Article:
Look, seriously, right now I’m trying to think and instead I hear tv noise.
I feel my brain getting less electric.
All I hear is this guy talking, and I can’t believe I’m hearing his voice.
He’s talking about him being selfish.
He married her and all of a sudden millions of people are exposed to his ball-dropping stupidity.
I think my balls have dropped.
My dog holds better conversation than this guy who plays basketball and is married to Kim Kardashian.
Fuck Kim Kardashian for making everyone ridiculously unenlightenend.
Kim Kardishian is trapped in trappings.
Kim Kardishian is a surname.
Because of her we have nothing to be thankful for.
I put on headphones and turn up some music that is sung in a language I can’t understand.
It’s time to remember how I was contained in a bunker, waiting for a hurricane to come and smash everything around me.
From above, from aerial, there was ocean and then land and then where I was.
No one wanted to be there. No one was envious. But I was there. Along with some others.
The song is too good to let pass. I hit the backward button and let it start again. Like renewal, I write from the same origin.
Oh my gawd. I hear the music. All I want is a sweater from Iceland. One of those Icelandic sweaters. I will find one in Goodwill tomorrow. I will buy it in bulk and I will wear it every day for the rest of my life even though I’m not Icelandic.
But I’ve read Laxness. I’ve read Laxness. I know what it’s like to live under a roof made of grass.
Sod roof. Grass roof.
There are some things that do put me closer to the nectar.
I can vouch for it. I’ve been there many times. And the nectar is sweet, like a living thing growing inside you, like the greatest miracle.
The hurricane was roaring up the Atlantic, straight into South Florida, and I was bunkered in a house, waiting for contact.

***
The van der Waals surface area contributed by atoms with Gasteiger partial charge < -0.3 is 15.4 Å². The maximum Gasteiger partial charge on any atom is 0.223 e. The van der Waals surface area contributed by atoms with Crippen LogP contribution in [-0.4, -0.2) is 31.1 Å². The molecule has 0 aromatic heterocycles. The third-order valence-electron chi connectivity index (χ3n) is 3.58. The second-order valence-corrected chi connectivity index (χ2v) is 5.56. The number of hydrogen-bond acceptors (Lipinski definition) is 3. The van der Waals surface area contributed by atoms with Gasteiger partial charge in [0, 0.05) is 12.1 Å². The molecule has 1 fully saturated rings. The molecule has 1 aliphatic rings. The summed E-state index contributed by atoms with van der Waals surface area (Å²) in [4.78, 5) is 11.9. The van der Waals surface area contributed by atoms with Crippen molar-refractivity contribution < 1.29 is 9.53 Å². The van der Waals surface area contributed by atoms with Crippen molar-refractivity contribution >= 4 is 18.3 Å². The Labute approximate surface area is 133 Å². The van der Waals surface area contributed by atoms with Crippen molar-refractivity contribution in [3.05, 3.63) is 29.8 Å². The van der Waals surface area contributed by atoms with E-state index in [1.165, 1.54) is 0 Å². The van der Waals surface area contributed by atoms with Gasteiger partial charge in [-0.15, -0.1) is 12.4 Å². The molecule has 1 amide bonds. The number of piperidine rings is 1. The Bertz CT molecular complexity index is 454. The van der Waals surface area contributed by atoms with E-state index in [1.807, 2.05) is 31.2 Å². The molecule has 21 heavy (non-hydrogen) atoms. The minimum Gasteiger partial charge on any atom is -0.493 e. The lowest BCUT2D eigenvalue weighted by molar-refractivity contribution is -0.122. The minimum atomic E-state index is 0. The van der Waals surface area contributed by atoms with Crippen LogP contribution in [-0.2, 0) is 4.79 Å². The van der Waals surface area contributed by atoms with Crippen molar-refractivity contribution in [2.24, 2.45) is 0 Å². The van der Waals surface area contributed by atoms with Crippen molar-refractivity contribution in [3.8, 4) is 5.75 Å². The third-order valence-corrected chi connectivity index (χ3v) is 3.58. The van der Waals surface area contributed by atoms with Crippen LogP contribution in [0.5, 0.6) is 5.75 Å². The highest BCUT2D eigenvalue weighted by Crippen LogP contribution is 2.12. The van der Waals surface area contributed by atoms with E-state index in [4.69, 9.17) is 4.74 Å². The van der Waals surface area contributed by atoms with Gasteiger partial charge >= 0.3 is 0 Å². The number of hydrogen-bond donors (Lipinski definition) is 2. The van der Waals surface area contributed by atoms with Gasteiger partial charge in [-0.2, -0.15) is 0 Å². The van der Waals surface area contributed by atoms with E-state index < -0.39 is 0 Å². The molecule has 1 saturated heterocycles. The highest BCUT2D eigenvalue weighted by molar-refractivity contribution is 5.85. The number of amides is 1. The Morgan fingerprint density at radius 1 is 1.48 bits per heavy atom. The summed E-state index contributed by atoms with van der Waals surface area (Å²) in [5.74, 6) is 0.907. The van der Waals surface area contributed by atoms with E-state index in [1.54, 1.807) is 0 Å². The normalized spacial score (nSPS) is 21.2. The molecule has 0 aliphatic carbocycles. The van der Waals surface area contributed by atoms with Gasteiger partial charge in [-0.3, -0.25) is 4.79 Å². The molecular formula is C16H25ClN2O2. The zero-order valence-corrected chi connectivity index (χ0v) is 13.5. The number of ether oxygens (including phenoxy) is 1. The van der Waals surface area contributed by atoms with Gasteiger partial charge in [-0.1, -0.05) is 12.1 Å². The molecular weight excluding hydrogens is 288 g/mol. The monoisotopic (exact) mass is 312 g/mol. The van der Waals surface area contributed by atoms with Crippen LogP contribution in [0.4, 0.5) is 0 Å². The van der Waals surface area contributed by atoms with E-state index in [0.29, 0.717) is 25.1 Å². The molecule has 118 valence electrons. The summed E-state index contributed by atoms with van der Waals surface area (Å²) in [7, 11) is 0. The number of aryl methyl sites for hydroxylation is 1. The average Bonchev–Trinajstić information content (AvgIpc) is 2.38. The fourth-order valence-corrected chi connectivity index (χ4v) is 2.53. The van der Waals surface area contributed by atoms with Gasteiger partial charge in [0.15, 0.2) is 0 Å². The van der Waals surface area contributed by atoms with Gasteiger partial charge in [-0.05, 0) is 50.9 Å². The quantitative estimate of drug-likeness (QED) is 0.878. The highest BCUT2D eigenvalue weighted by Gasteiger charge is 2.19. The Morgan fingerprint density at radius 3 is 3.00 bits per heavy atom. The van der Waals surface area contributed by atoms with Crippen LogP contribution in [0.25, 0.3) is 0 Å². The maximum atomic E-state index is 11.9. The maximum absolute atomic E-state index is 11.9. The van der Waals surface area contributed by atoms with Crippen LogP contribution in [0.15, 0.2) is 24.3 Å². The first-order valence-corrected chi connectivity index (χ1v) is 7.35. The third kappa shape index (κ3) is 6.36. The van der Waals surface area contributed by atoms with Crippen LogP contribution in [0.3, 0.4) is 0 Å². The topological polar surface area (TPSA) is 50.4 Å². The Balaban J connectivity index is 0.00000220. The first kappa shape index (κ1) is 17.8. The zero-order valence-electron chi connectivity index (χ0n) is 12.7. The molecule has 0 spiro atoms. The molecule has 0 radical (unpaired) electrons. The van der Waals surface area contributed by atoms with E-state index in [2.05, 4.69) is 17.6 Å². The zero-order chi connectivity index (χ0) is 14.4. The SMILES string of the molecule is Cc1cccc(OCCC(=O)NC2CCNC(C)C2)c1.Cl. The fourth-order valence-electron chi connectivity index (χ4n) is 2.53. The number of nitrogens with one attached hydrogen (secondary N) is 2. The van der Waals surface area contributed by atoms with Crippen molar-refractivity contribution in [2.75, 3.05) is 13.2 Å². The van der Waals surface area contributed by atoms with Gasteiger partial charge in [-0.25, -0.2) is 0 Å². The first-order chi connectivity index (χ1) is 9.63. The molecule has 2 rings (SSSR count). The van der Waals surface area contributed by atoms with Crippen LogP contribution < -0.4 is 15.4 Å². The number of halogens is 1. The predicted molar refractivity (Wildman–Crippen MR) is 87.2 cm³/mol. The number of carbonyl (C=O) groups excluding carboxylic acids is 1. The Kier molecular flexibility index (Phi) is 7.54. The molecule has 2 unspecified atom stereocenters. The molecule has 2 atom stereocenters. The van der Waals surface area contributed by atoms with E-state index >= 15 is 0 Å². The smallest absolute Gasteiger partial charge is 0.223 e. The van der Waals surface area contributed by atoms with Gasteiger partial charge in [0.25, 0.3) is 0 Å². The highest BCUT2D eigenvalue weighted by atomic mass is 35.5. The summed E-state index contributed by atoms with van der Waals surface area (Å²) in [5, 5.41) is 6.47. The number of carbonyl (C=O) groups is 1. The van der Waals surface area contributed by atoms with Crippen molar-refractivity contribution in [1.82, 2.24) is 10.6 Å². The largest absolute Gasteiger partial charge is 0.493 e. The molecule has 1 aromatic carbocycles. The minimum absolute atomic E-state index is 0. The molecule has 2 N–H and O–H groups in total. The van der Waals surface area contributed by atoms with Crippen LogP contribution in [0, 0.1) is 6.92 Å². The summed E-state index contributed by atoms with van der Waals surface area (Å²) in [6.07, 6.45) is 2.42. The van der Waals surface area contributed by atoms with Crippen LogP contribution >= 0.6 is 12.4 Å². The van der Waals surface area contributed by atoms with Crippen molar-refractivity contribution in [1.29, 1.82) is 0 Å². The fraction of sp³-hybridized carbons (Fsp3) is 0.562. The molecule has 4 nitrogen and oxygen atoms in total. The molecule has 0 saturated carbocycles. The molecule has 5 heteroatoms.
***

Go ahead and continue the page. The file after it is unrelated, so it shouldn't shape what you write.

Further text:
I had no bottled water. No generator. No canned food.
It was just me and a bunch of other people bunkered down in the house that no one wanted to be inside.
Across the nation families sat in front of their tvs and watched the hurricane spin up the alley.
Most shook their heads in lament. Some passed out drunk before their tvs, too tired from the day’s work and too preoccupied with the sound of tomorrow’s alarm clock.
I was inside that house.
When the hurricane hit it was something unexpected.
A spaceship entered the house. It looked like something right out of Star Trek. It looked like something right out of Back To The Future. It had writing on the side. It was put together and tattered.
This was the eye of the hurricane, a tattered spaceship.
While everything around us got broken into splinters of what was, this eye sat inside our house and sat still.
No air moved. No trees shook. The shingles stayed on the roof.
Then veins of electricity rooted through our bodies.
All of us were singeing.
It was a great convulsion.
But I learned from this. I adapted.
Clamping my hands on the underside of a table’s rubber legs, I lifted myself into a handstand.
The next time electricity spiked down from the spaceship it didn’t disturb my lifted body.
Many people died.
It was sad.
They didn’t get to witness the mouth of the spacehship drop.
A queen emerged.
She had tubes sprouting from her head and skin made of grey.
She sang to the few of us who remained. Not many.
A voice with soul even though she probably had nothing inside her.
After each verse there came another attack.
After each attack more of us died.
And then another verse full of soul.
I thought about Thursday night pizza and beer.
I thought about rain stippling the ocean.
I thought about feeling good.
And then I didn’t hear the next verse.